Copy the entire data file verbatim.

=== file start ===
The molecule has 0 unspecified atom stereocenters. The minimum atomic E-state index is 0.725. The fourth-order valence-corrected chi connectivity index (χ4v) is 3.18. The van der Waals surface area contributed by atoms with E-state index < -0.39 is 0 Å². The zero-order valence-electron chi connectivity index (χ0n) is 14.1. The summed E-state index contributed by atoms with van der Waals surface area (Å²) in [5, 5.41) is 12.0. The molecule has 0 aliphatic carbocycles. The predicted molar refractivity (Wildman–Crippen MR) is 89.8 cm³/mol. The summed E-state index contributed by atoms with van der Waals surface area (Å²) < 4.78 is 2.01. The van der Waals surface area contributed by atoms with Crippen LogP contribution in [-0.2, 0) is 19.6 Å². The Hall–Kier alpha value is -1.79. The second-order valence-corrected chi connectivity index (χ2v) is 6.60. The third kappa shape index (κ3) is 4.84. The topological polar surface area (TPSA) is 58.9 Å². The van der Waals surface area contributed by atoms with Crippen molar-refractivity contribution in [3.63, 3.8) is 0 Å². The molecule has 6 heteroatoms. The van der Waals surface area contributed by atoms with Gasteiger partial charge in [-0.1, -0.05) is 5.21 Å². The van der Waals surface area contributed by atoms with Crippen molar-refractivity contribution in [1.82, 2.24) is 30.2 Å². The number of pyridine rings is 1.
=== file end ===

The molecule has 0 unspecified atom stereocenters. The minimum atomic E-state index is 0.725. The fourth-order valence-corrected chi connectivity index (χ4v) is 3.18. The van der Waals surface area contributed by atoms with E-state index < -0.39 is 0 Å². The zero-order valence-electron chi connectivity index (χ0n) is 14.1. The summed E-state index contributed by atoms with van der Waals surface area (Å²) in [5, 5.41) is 12.0. The molecule has 0 aliphatic carbocycles. The predicted molar refractivity (Wildman–Crippen MR) is 89.8 cm³/mol. The summed E-state index contributed by atoms with van der Waals surface area (Å²) < 4.78 is 2.01. The van der Waals surface area contributed by atoms with Crippen LogP contribution in [-0.2, 0) is 19.6 Å². The Hall–Kier alpha value is -1.79. The second-order valence-corrected chi connectivity index (χ2v) is 6.60. The third kappa shape index (κ3) is 4.84. The topological polar surface area (TPSA) is 58.9 Å². The van der Waals surface area contributed by atoms with Crippen molar-refractivity contribution in [3.63, 3.8) is 0 Å². The molecule has 6 heteroatoms. The van der Waals surface area contributed by atoms with Gasteiger partial charge in [-0.1, -0.05) is 5.21 Å². The van der Waals surface area contributed by atoms with Crippen molar-refractivity contribution in [1.82, 2.24) is 30.2 Å². The number of pyridine rings is 1.